Friday, January 14, 2011

Preparing for Medicare

Wonderful artwork by Poppy to brighten the page.
In early December I wrote about the fact that I had submitted my application to be noted as eligible for Medicare (see blog). I have been told that this application is being processed.
In preparation for submitting an application, all midwives are required to participate in a Professional Practice Review approved by the Board (NMBA). The review that I undertook is the Midwives in Private Practice Professional Practice Review ('MIPP PPR' for short) which had previously been submitted to the Board for approval. Having worked on the MIPP PPR since its introduction in 2002, I enjoyed updating it to meet the written requirements of the new Board, and then undertaking a practice review, and presenting my findings to an experienced and respected midwife colleague.

The MIPP PPR enables a midwife who practises in primary maternity care settings to demonstrate personal competence to peer reviewers of the full scope of midwifery practice, as defined by the International Confederation of Midwives (ICM 2005), and further developed in current Australian midwifery codes and standards.

The MIPP PPR requires the midwife to make a systematic recording of :
  • quantitative summaries of practice data across the continuum of care
  • reflective accounts of specific situations in which the midwife acted to promote normal birth and ensure safety and wellbeing for mother and/or baby in her care
  • consultation and referral to appropriate specialist care providers when clinically indicated, or at the woman’s request
  • ongoing education, and continuing professional development
  • examples of client feedback
The MIPP PPR enables discussion with well informed peers of implementation of contemporary best practice standards, and application of evidence into a midwife’s practice, and sets down ongoing practice goals and subsequent commitment to professional development.

I have given a lot of thought to the importance of achieving the notation as eligible for Medicare under the new laws, and even though Medicare enables public funding rebates for our clients, for the midwife it's not about the money. A midwife is limited by the number of women we are able to provide primary maternity care for, particularly when practising across the pregnancy-birth-postnatal spectrum. The commitment I make to individual women, to be with them when their time to give birth comes, demands a great deal of emotional as well as physical energy. The number of women a midwife can book at any time is one of the most limiting factors of our professional lives. We can't work like some other health professionals, who can book two patients for every 10-minute segment in a working day.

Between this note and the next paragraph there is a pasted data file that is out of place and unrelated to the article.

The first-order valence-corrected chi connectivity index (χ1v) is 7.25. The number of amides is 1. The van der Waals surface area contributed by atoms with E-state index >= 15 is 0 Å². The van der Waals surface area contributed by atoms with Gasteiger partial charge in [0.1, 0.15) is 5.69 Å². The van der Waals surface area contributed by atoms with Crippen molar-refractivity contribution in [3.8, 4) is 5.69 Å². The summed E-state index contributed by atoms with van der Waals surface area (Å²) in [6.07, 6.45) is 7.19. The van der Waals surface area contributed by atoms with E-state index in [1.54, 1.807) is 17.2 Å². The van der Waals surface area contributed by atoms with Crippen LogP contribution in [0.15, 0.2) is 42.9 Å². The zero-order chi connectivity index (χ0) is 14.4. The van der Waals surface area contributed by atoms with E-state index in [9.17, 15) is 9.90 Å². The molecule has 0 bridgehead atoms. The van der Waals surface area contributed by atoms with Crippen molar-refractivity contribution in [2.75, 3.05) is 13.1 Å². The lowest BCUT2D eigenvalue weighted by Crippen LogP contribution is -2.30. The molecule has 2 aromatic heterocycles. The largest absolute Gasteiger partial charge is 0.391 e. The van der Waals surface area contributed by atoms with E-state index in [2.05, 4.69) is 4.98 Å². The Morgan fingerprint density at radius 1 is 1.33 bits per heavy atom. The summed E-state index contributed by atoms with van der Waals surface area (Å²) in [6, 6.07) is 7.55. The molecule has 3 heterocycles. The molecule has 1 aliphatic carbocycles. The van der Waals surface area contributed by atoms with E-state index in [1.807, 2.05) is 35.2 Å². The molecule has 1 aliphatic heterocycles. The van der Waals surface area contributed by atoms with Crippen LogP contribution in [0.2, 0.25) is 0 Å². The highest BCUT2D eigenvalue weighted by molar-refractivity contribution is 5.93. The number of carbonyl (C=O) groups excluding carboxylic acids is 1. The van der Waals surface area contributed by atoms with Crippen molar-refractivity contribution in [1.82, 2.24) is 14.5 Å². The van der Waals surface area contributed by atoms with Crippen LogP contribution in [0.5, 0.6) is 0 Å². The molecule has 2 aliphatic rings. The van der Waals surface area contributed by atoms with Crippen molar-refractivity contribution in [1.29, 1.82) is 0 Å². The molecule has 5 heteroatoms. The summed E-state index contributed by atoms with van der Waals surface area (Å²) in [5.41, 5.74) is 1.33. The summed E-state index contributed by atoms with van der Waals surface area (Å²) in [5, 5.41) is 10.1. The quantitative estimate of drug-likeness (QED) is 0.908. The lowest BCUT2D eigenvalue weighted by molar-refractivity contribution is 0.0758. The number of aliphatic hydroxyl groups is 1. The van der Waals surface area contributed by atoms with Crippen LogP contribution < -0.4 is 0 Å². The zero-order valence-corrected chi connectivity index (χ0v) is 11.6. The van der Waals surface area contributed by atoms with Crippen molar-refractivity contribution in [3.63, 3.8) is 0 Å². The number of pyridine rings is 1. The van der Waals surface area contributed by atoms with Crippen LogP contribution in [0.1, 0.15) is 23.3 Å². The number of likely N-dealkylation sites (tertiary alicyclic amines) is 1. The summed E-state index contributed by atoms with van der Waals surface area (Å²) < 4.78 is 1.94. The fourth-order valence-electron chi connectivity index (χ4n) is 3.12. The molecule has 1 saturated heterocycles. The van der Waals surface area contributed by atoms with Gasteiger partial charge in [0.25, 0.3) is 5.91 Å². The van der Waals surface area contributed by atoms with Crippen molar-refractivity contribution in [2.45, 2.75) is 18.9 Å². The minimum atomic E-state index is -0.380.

Achieving Medicare means, for me, that I am striving to achieve the highest level of clinical practice that is recognised in our community. It means that I, as an older midwife, am forging pathways that other midwives who come this way after me will be able to take with confidence. It means that I am using whatever processes our government has set up to enhance my professional status.

Concern continues in midwifery and birthing communities about the new requirements for collaboration with medical practitioners, in order to access Medicare rebates. I acknowledge the points of concern, and am working through the regulations in an attempt to comply with the requirements, while continuing to provide authentic and expert midwifery services to the women in my care, without submitting to medical supervision. I will attempt to keep blog readers informed as time goes by.

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